Frequently Asked Faculty Questions

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Answers to common questions faculty may have.
If you have any other questions, please contact us at any time.

For more information on providing exam accommodations, please see: Arranging Accommodations for Exams.

  • What are the ADA and “504” and how do these laws impact higher education?

    Section 504 of the Rehabilitation Act of 1973 states, "No otherwise qualified individual with a disability in the United States ... shall, solely by reason of her or his disability, be excluded from the participation in, be denied the benefits of, or be subjected to discrimination under any program or activity receiving Federal financial assistance..." The Americans with Disabilities Act of 1990, as Amended (ADAAA) extends some of these stated provisions, and governs equal access and protection against discrimination for applicants and students with disabilities.

    In higher education, a student with a disability is “otherwise qualified” when, with or without reasonable accommodations, they meet the same eligibility (and then graduation) requirements for admission (and then graduation) expected of all applicants and students. Students requesting accommodations must self-disclose their disability to Accessibility Services, who will work with the student to determine which, if any, reasonable accommodations are appropriate.

    While students with disabilities cannot be denied or excluded from a program or service solely on the basis of having a disability, students (whether they access reasonable accommodations or not) must meet the same course standards and institutional policies regarding behavior and performance demanded of anyone else.
  • What are reasonable accommodations?

    Accommodations that are considered reasonable are those that do not fundamentally alter the nature of an academic course or the institution’s policies, and do not place an undue hardship on the institution. Reasonable accommodations are distinguished from services of a personal nature, which Wesleyan University does not provide but the student may choose to employ. Such services of a personal nature may include individual assistants or coaches.

    Please visit the Reasonable Accommodations page for a description of the most common accommodations approved for students with disabilities at Wesleyan.
  • How will I know which students in my course are approved for accommodations?
    Students are expected to notify their faculty members of approved accommodations by providing them with an Accommodation Letter prepared with the student by Accessibility Services. Students are responsible for approaching faculty in a timely manner to provide a copy of their Accommodation Letter. However, some may wait until a few days before an exam to do so; others may discover a disability, or may not get documentation to support accommodation requests until sometime after the course has begun. Faculty are responsible for providing the approved reasonable accommodations unless it is impossible or impractical to do so.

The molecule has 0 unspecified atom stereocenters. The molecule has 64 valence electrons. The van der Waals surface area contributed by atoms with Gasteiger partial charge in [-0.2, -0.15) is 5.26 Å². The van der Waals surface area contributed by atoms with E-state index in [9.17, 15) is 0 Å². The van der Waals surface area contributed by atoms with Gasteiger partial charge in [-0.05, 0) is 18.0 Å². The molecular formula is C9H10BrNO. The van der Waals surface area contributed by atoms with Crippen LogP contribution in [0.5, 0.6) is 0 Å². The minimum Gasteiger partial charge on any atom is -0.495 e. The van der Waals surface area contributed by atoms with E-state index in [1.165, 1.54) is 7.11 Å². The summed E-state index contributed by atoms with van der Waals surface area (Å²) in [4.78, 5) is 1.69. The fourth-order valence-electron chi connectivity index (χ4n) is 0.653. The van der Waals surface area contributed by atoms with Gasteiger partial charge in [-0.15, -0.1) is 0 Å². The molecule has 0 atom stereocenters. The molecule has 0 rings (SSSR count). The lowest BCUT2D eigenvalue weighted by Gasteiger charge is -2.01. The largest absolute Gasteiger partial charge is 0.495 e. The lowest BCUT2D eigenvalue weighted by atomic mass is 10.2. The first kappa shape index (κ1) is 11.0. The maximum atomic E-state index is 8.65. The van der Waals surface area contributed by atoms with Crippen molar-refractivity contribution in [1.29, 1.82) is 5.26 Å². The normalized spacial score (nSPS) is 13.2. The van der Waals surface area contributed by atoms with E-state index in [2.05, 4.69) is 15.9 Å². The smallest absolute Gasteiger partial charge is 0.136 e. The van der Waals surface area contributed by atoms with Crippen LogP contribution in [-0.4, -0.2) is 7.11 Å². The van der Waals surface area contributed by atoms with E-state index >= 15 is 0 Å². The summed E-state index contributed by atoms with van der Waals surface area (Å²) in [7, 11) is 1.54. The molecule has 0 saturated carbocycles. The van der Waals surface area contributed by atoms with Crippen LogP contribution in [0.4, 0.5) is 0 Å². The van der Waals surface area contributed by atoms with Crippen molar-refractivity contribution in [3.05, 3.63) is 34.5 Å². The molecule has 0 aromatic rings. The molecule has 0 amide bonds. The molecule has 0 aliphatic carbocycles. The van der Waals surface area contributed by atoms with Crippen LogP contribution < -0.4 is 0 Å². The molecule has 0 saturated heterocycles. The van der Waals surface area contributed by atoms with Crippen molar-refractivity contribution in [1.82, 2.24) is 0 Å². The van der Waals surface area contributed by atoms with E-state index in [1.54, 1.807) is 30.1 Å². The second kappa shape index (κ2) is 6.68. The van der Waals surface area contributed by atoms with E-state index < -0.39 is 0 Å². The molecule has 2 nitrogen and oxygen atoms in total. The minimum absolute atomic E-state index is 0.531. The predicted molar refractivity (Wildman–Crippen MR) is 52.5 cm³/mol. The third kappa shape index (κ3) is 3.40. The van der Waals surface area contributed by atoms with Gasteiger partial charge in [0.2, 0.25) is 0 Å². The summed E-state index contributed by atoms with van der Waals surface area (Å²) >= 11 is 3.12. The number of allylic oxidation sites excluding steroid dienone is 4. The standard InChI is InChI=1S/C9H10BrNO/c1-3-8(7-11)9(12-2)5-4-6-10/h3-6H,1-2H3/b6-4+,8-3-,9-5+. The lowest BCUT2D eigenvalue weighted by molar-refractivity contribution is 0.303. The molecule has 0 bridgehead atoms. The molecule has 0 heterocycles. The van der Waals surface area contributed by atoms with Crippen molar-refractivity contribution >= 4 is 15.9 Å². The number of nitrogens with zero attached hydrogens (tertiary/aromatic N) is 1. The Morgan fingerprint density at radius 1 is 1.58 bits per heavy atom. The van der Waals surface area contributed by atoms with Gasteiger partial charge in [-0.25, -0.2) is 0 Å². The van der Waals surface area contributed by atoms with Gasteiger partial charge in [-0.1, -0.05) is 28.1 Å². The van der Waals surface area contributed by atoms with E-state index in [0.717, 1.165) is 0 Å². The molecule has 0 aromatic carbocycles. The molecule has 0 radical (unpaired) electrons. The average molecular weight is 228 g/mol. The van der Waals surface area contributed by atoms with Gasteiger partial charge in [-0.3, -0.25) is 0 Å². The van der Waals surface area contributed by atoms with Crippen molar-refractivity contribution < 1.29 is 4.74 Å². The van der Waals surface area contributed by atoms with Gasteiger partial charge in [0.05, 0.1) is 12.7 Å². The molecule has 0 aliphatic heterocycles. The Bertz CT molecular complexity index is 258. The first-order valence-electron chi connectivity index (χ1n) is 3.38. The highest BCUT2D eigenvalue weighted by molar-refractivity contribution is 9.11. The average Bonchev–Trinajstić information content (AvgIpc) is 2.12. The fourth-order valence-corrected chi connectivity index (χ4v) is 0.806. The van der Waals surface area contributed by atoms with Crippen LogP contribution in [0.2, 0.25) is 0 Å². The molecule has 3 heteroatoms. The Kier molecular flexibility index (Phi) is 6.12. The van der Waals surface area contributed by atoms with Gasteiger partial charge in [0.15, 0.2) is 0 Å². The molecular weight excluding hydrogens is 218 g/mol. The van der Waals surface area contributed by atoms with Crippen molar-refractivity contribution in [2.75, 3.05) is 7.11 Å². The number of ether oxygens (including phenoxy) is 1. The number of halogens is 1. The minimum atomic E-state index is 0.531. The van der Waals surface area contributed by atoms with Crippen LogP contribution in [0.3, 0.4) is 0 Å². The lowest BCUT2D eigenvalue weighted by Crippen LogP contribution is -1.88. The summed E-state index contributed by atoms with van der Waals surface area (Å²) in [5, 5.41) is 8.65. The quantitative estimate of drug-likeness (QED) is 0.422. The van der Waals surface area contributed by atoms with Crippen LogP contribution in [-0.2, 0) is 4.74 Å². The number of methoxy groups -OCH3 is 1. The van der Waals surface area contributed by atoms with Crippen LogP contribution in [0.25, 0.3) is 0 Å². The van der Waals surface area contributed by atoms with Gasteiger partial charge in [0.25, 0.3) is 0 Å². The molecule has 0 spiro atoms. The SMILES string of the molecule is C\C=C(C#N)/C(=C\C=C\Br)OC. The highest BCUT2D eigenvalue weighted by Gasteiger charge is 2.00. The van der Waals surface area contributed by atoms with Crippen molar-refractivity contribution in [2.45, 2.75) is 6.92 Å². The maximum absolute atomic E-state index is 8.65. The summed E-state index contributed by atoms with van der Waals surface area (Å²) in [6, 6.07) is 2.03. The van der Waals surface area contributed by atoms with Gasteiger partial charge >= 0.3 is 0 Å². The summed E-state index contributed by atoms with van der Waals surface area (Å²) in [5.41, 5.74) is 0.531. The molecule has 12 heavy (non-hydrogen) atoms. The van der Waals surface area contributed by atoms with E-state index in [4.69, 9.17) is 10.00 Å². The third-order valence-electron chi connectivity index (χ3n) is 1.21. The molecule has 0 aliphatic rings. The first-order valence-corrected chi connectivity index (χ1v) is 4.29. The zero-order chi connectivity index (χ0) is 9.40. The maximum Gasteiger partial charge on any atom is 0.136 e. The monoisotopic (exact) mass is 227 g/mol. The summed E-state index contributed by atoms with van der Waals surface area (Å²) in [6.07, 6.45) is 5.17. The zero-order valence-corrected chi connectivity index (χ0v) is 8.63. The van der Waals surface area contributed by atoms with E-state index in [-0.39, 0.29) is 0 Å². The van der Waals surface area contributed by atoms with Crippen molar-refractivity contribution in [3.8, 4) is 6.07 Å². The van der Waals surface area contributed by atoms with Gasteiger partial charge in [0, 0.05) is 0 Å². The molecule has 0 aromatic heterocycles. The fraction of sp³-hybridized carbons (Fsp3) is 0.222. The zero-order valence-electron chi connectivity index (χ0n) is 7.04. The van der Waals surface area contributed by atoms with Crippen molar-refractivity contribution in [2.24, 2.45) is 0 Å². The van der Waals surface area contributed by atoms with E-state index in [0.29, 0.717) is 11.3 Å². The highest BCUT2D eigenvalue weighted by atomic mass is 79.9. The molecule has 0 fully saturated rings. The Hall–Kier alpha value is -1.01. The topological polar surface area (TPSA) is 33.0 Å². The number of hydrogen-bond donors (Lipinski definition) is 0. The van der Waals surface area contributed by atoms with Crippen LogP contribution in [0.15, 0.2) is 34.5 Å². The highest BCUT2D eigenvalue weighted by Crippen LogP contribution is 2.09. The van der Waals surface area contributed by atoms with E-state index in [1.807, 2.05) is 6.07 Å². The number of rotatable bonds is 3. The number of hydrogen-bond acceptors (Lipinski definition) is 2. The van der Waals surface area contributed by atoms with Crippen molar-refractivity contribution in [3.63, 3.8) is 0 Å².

• What is “timely notice” of accommodations?

    Students do have the right to disclose their accommodations at any point of the semester, however accommodations are not retroactive, and while faculty cannot set a limited timeframe for accepting Accommodation Letters, they are not required to provide accommodations until receiving the letter.

    If the student has presented a last-minute accommodation request and there is not ample time to make the necessary arrangements, then please let the student know and feel free to contact the office. We may be able to assist in the process.
  • Can I require that students provide me with their letters at the beginning of the semester?

    No. However, in order to encourage students to present letters early, Wesleyan requests that each faculty member include information regarding accommodations on all course syllabi, web pages, and Moodle pages. The syllabus statement can be found here. Faculty are also encouraged to point this out on the first day of class when reviewing course requirements.

    Students do have the right to disclose their accommodations at any point of the semester, however accommodations are not retroactive, and while faculty cannot set a limited timeframe for accepting Accommodation Letters, they are not required to provide accommodations until receiving the letter. The best way to ensure accommodation arrangements are planned for ahead of time is to provide accurate exam dates and times in the syllabus, and discuss arrangements with student when receiving Accommodation Letters.

  • A student requested to meet with me to provide a letter, or has given me a letter, what do I do now?

    Accessibility Services encourages students to meet with faculty in their office to provide their Accommodation Letter, as this provides a confidential environment for a discussion. Faculty are responsible for discussing with students the appropriate options regarding providing accommodations. Ideally, this is done when the student provides the Accommodation Letter to you (in your office), but can also be done by email or follow up meeting before each exam. Faculty are then responsible for making arrangements for the accommodations identified in the Accommodation Letter.